4th Dec 1941
Dear Mother & Dad
I received your welcome letters yesterday and they both made good reading – glad to know that parcel got home alright Mother. When I got Youngster’s letter last week announcing the arrival of hers, it gave me cause to hope that yours had also made the grade. Parcels are rolling in here very well too now and thanks to you and Youngster I’ve had a very liberal share. The good things you send are a definite treat to the palate but whilst we’re in barracks we’ve nowhere to keep them so if you should send any more (for a while at least) just send toilet stuff such as toothpaste, shaving cream and nugget – nugget is always scarce here.
The weather at home seems to have reverted to winter again. It’s getting very cold here now but of course we must expect it because it’s winter (correct to season). The snow on the high mountain ranges is a glorious sight but the winds that blow down from it are plurry keen. The Barracks rooms being all concrete are naturally very cold too. It’s be great to see one of our big log fires that we used to have in the dining room.
Dad’s comments on General Blamey’s and Jorgan(?) Smith’s speeches are quite interesting but it looks as though the volunteer system’s dead. The Bulletin had a very apt cartoon on it in their October 8th issue. There’s no doubt death robbed Australia of the counterpart of Roosevelt and Churchill when Ogilvie died. He’d have certainly made a place in the sun (but) now – we seem terribly devoid of political leadership. Imagine the Trades Hall or the Victoria Club telling him how to run a show. The trouble with the others is that they can’t distinguish between peacetime and wartime democracy. The crude waste of public moneys on farcical propaganda glamourising the show is worn out. The old hands know there’s no glamour about it and every man who gets home wounded or disabled (except of course those whose imaginary complaints are in reality cold feet) gives the lie to their efforts so let them get down to business. To start real organisation both at home and overseas would set a new precedent in Australian history and give them a basis for the much boosted new order when the show is over.
I got quite a pleasant surprise yesterday when the platoon sergeant told me I could have leave from half past three till ten o’clock – the first I’ve had for a long time. The only times I’ve been out of barracks except for the brigade sports have been on duty and it was a break to get away for a few hours. Bill Collis – the ‘Albury Basher’ also got leave so we went together, had a few pots of Aussie beer at the canteen a good feed of steak & eggs and went to the pictures (half past six till eight o’clock) then we went back to the canteen had a few more beers and a chicken supper. It may not sound very exciting but it was a pleasant evening. There are few pubs in Tassie that I’d rather own than that little canteen – it’s an absolute goldmine – all bottled stuff but as they only sell by the glass they catch the coin. It’s one place you’re sure of meeting someone you know and I struck Saxe Coverdale and a couple of chaps from the twelfth – had quite a good yarn to them. They were from Launceston and although I didn’t know them there’s always a bond of friendship with chaps from the same state. They told me that young Pat Rafferty is their OC of Headquarters Company – he must be doing pretty well.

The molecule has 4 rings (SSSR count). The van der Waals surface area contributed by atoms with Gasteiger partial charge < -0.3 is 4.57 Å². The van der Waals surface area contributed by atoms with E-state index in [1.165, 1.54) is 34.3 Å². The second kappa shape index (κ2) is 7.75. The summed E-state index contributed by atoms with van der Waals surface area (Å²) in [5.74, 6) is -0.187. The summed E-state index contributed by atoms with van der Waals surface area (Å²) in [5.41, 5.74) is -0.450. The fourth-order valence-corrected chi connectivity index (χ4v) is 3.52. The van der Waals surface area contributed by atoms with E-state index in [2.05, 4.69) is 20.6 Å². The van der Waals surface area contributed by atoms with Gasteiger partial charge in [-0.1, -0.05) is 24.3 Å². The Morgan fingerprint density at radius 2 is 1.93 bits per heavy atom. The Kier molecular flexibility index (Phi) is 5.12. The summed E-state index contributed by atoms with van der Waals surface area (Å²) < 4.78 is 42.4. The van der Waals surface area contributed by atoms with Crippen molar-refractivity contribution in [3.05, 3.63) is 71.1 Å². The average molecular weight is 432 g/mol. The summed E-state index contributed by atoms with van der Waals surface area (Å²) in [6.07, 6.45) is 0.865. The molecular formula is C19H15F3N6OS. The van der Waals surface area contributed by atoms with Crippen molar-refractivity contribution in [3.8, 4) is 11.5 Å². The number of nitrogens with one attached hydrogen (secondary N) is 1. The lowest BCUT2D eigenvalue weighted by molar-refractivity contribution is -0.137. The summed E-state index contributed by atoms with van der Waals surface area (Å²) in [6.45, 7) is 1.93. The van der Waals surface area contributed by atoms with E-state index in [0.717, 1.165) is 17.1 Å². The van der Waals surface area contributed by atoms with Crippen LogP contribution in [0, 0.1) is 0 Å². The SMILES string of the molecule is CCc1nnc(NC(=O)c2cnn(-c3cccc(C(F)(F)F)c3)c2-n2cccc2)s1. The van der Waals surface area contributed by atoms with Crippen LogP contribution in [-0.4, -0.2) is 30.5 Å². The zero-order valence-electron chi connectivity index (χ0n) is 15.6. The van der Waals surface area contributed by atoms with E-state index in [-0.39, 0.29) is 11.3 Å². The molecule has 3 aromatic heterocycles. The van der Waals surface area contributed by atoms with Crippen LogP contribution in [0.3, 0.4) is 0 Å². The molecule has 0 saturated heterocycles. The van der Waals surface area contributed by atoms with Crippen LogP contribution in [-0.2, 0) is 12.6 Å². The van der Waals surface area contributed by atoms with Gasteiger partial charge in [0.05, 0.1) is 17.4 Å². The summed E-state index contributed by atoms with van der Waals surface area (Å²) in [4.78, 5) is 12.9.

Dick Schultz and ‘the pom’ (McQuiltan) came in the other day on their way back to their respective units from tours. You’d hardly expect to see them together but there you are – the pom said he’d had a letter from his wife saying she’d seen Ken up the dogs with the drone (?) and Bill Munro – he wasn’t long getting around was he.
Well mother and dad there isn’t much news so I must say cheerio – All the best to May, Anne, Laurie and the boys.
Your loving son
PS Jim Mc & Dick send their best regards
PPS I’m sending my watch home next week. I don’t know what’s wrong with it but it doesn’t seem safe to take it to local watchmakers. They don’t seem to know much about them and are damn dear. They charged Ray Ross the equivalent of 22/6 for a new post for the second hand. I don’t want you to send it back but if I can’t get another one I’ll get you to send me a luminous one later.